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Is the Western genre a goner?

July 7th, 2010 1 comment

So, what’s up with Westerns? Doesn’t ANYBODY make them anymore?

Blame Michael Cimino, I say. He wrote and directed “Heaven’s Gate,” the notorious film that sank United Artists (sort of) and prompted “Final Cut,” Steven Bach’s fascinating tell-all tale book of the filmic excesses, corporate eccentricities and inglorious exits of the company’s leadership during and after the ill-fated Western that redefined cinema (sort of).

Of course, there have been bigger and worse genre flops since then – anybody remember “Waterworld” or “Treasure Planet” (sort of?). And the Western genre has been in decline for a long time now, especially since what had started out as cheap-as-dirt escapist fare grew expensive, complicated… and tired. By the time “Dances with Wolves” won 7 Academy Awards in 1990, including Best Picture and Best Director for star Kevin Costner, the Western had become an expensive museum-piece, and most Western genre fare was relegated to television, where it was cheaper (“Lonesome Dove,”) or had been turned into revisionist feature fare, like the lionizing  “Geronimo”, or even weirder, the bizarre pairing of pals Jack Nicholson and Marlon Brando in “The Missouri Breaks,” which, despite a Thomas McGuane screenplay, is a strangely confusing tale.

Here’s the good news: the Western genre is NOT a goner. Repeat – not a goner…

Here’s the bad news: as YOU know it, the Western genre may indeed be a goner – with a few exceptions… Like “True Grit,” the Coen Brothers’ upcoming re-take on the 1969 classic, or Jon Favreau’s next project, “Cowboys & Aliens,” as well as the recent “Appaloosa” from director/star Ed Harris. There are undoubtedly other ‘classic’ projects in development – high profile or not – that fall into the ‘Western’ genre, but we are unaware of any that have been publicized recently.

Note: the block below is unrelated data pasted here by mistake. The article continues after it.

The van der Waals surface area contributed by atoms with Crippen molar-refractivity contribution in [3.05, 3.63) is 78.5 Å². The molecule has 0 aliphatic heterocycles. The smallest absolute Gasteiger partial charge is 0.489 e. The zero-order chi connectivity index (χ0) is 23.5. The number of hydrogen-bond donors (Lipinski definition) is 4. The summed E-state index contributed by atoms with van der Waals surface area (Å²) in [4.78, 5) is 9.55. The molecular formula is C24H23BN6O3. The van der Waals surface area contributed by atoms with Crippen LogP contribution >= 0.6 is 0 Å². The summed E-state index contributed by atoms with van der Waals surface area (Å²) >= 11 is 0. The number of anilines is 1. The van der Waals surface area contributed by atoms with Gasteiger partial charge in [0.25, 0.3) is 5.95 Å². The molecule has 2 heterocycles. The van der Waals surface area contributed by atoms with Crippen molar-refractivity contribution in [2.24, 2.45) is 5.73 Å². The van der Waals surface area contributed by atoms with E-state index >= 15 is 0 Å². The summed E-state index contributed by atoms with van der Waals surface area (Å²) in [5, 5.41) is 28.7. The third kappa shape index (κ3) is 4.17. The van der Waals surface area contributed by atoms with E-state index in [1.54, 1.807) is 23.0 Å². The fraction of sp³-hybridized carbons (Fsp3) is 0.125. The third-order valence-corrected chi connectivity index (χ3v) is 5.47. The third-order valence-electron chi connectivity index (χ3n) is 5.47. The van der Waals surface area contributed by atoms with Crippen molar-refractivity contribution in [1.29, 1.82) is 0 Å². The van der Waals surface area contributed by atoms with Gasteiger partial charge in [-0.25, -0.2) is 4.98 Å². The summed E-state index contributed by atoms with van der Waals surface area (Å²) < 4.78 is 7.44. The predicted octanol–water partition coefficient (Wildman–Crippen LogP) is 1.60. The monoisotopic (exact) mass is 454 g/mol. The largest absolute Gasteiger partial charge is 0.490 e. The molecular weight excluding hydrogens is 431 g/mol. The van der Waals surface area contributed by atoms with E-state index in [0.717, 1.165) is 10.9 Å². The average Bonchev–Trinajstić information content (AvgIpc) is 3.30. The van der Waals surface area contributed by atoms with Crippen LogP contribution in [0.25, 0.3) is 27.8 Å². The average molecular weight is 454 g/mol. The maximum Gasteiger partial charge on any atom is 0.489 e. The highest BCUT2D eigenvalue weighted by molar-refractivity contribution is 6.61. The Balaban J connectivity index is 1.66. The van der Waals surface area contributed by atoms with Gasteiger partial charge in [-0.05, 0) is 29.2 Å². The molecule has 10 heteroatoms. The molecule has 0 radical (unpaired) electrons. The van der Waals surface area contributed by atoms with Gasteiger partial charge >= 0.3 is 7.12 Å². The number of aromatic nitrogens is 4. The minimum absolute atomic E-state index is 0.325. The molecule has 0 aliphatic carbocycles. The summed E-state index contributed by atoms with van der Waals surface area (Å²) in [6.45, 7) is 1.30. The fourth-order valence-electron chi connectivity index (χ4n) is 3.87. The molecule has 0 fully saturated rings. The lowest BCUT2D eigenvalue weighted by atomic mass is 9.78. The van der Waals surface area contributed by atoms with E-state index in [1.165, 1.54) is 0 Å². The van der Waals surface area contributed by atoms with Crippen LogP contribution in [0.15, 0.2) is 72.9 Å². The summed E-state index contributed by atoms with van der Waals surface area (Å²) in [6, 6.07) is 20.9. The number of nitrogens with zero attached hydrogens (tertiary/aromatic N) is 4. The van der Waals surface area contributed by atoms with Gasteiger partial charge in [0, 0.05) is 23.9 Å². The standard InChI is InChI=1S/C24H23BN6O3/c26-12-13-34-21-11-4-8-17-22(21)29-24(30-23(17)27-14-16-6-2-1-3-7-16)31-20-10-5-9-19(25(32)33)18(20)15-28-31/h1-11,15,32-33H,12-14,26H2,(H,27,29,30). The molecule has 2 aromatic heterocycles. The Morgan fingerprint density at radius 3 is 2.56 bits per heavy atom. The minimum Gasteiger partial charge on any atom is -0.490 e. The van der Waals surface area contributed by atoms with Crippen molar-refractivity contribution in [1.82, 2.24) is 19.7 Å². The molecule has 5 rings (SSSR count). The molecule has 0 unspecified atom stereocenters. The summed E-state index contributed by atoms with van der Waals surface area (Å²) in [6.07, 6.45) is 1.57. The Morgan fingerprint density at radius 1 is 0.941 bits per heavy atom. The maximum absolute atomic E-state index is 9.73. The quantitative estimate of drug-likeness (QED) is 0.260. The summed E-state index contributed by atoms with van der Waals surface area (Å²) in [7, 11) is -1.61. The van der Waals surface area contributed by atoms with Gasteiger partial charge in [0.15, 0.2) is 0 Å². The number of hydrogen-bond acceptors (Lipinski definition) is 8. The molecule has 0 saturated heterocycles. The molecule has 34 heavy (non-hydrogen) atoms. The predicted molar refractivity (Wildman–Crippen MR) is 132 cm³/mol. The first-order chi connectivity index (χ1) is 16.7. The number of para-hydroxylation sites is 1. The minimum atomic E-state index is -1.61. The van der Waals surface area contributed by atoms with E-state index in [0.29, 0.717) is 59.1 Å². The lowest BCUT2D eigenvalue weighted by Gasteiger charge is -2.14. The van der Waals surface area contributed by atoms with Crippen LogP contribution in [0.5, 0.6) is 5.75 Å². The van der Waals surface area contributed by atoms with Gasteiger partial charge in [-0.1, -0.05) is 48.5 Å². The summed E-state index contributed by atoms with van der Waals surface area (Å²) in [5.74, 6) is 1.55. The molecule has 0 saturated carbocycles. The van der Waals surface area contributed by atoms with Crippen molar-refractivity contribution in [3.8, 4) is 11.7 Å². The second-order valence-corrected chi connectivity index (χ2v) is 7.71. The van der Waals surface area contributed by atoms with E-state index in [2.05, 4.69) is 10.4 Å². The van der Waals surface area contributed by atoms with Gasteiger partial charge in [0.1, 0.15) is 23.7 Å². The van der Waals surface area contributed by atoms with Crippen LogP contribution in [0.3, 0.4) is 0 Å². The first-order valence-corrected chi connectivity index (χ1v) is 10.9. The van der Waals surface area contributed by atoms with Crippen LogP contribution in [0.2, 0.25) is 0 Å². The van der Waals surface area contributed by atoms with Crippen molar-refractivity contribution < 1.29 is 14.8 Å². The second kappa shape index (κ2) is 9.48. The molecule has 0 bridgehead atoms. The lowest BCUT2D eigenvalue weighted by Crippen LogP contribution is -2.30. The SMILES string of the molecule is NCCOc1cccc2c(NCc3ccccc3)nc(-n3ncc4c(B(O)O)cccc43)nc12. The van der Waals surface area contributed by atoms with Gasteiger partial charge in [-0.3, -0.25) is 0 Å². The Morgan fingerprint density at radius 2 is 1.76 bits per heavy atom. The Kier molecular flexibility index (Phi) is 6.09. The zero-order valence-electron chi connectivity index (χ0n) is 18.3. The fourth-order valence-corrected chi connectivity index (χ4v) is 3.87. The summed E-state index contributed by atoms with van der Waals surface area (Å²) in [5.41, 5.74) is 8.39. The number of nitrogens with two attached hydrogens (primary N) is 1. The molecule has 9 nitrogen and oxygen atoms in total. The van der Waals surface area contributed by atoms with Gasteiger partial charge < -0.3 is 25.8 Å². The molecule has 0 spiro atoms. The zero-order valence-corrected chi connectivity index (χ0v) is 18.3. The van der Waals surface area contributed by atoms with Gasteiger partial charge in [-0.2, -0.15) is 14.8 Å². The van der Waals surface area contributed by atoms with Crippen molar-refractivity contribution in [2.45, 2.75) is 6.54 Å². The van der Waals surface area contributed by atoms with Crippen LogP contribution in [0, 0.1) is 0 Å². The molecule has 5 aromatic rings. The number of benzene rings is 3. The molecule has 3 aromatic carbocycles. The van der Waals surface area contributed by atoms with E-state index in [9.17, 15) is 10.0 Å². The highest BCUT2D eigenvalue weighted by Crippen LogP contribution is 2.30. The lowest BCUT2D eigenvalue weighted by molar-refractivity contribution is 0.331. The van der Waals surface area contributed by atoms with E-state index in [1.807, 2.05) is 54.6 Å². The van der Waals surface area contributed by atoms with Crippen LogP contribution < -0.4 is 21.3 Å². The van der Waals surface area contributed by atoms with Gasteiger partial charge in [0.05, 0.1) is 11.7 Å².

Instead, Western genre films have been transposed to other genres. To cite an example, sci-fi adventure film “Outland” is simply ‘”High Noon” set in space,’ (sort of), where a marshal waits for the next inbound shuttle to bring trouble – and the story’s dramatic resolution. “No Country for Old Men,” while set in the west, is more of an existentialist crime drama, featuring a villain worthy of Hannibal Lecter status (sort of). In other words, every Western can be something else, like a sci-fi adventure, a drama or fantasy; just remember to include the fantastic, the unexpected or the romance. It’s crucial to turn a ‘goner genre’ into a best Western, even if its frontier firepower ends up as death rays (sort of).

Meanwhile, in the Executive Suite…

May 14th, 2010 No comments

Kick Cannes

The honchos of Hollywood have decamped for the rainy, volcanic ash-threatened French Riviera for the 63rd Cannes Film Festival. Most travel plans were complicated by ash clouds from the Icelandic volcano Eyjafjallajokull, which caused all sorts of delayed flights, missed connections and other travel headaches for the Hollywood executives and filmmakers on their way to Nice or Cannes. The weather hasn’t really cooperated, either: last week large waves pounded the Croisette, damaging the beach and local establishments. On Wednesday’s opening night, the weather held until after the opening ceremonies, then started raining once the opening film, Ridley Scott’s “Robin Hood,” began screening.

And those lucky enough (or beset upon, depending on who you talk to) to make it from Hollywood to exotic southern France can look forward to… more Hollywood. This year the festival runneth over with Hollywood’s touch, from opening remarks delivered by Kristin Scott Thomas, to a jury headed by Tim Burton and including Benicio del Toro; and don’t forget the movies: the slate of Hollywood product includes “Robin Hood,” “Wall Street: Money Never Sleeps,” Woody Allen’s “You Will Meet a Tall Dark Stranger,” and Doug Liman’s “Fair Game,” based on the memoir of outed CIA agent Valerie Plame, starring  Naomi Watts as Plame and Sean Penn as her diplomat husband Joseph Wilson.